Background There is growing interest in global health participation among emergency care doctors in the UK. The aim of this paper was to describe the demographics of members and fellows of the Royal College of Emergency Medicine involved in global health, the work they are involved in, as well as the benefits and barriers of this work.
Methods We conducted a survey to include members and fellows of the Royal College of Emergency Medicine describing the context of their global health work, funding arrangements for global health work and perceived barriers to, and benefits of, global health work.
Results The survey collected 1134 responses of which 439 (38.7%) were excluded. The analysis was performed with the remaining 695 (61.3%) responses. Global health involvement concentrated around South Asia and Africa. Work contexts were mainly direct clinical service (267, 38%), curriculum development (203, 29%) and teaching short courses (198, 28%). Activity was largely self-funded, both international (539, 78%) and from UK (516, 74%). Global health work was not reported to contribute to appraisal by many participants (294, 42.3%). Funding (443, 64%) and protected time (431, 62%) were reported as key barriers to global health productivity.
Discussion Participants largely targeted specialty development and educational activities. Lack of training, funding and supported time were identified as barriers to development. Galvanising support for global health through regional networks and College support for attracting funding and job plan recognition will help UK-based emergency care clinicians contribute more productively to this field.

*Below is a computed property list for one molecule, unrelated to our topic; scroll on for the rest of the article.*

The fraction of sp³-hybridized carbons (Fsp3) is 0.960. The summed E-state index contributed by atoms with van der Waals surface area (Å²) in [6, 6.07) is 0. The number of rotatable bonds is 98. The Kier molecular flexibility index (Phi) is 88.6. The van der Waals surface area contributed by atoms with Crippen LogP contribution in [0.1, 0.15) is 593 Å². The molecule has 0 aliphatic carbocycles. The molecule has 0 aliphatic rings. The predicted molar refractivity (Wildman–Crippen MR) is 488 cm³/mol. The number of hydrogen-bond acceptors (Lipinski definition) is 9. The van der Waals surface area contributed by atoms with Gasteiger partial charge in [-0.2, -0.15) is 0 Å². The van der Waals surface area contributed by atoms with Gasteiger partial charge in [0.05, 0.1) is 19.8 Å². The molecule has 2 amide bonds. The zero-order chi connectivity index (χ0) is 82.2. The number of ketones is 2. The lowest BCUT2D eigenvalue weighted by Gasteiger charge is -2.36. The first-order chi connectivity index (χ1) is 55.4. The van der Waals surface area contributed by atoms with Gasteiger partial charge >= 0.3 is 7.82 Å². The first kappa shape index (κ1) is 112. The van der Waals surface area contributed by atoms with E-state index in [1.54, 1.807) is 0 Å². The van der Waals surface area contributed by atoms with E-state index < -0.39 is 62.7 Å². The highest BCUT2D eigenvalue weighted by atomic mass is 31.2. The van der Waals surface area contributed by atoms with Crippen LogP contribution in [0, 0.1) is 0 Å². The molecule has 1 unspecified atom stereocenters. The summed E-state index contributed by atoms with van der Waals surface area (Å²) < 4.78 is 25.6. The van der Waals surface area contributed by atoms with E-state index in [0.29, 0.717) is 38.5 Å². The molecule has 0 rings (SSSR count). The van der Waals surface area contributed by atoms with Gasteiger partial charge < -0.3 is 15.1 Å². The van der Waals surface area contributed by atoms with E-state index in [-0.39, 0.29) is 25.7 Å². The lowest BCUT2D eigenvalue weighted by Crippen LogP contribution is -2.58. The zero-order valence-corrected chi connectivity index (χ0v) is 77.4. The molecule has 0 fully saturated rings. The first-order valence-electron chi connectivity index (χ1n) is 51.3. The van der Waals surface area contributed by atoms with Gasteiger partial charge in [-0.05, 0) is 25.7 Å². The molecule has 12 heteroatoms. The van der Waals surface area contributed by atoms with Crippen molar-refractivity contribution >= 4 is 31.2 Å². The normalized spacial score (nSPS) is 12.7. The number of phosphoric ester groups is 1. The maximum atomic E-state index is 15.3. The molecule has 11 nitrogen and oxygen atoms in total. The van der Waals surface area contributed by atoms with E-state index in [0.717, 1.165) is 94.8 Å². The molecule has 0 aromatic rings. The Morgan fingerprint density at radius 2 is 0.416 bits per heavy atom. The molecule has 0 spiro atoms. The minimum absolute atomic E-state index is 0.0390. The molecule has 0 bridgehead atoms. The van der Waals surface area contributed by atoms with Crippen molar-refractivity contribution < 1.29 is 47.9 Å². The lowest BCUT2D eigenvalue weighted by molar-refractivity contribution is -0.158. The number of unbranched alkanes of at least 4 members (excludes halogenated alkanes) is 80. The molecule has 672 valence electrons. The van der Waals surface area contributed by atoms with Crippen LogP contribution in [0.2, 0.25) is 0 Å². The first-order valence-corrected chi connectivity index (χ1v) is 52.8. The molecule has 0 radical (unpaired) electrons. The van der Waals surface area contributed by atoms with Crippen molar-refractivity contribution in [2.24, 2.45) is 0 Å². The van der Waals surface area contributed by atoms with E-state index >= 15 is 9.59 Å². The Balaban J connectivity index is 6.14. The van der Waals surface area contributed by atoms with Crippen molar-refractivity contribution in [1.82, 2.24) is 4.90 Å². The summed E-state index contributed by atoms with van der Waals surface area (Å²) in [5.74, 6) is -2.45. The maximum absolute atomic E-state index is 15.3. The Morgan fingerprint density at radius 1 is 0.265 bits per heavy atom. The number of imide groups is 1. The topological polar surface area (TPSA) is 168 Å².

- emergency care systems
- global health
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Handling editor Richard Body
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Contributors Substantial contributions from authors included the conception and design of the work (EF, NR, JH, CC and SB), the acquisition (VDW), analysis (EF and SB), interpretation of data for the work (all authors). SB wrote the first draft. All authors revised it critically for important intellectual content. All authors approved the version submitted to be published. All authors agreed to be accountable for all aspects of the work.
Funding The authors have not declared a specific grant for this research from any funding agency in the public, commercial or not-for-profit sectors.
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Competing interests None declared.
Patient consent for publication Not required.
Provenance and peer review Not commissioned; externally peer reviewed.
Data availability statement Data are available upon reasonable request. All data relevant to the study are available upon reasonable request.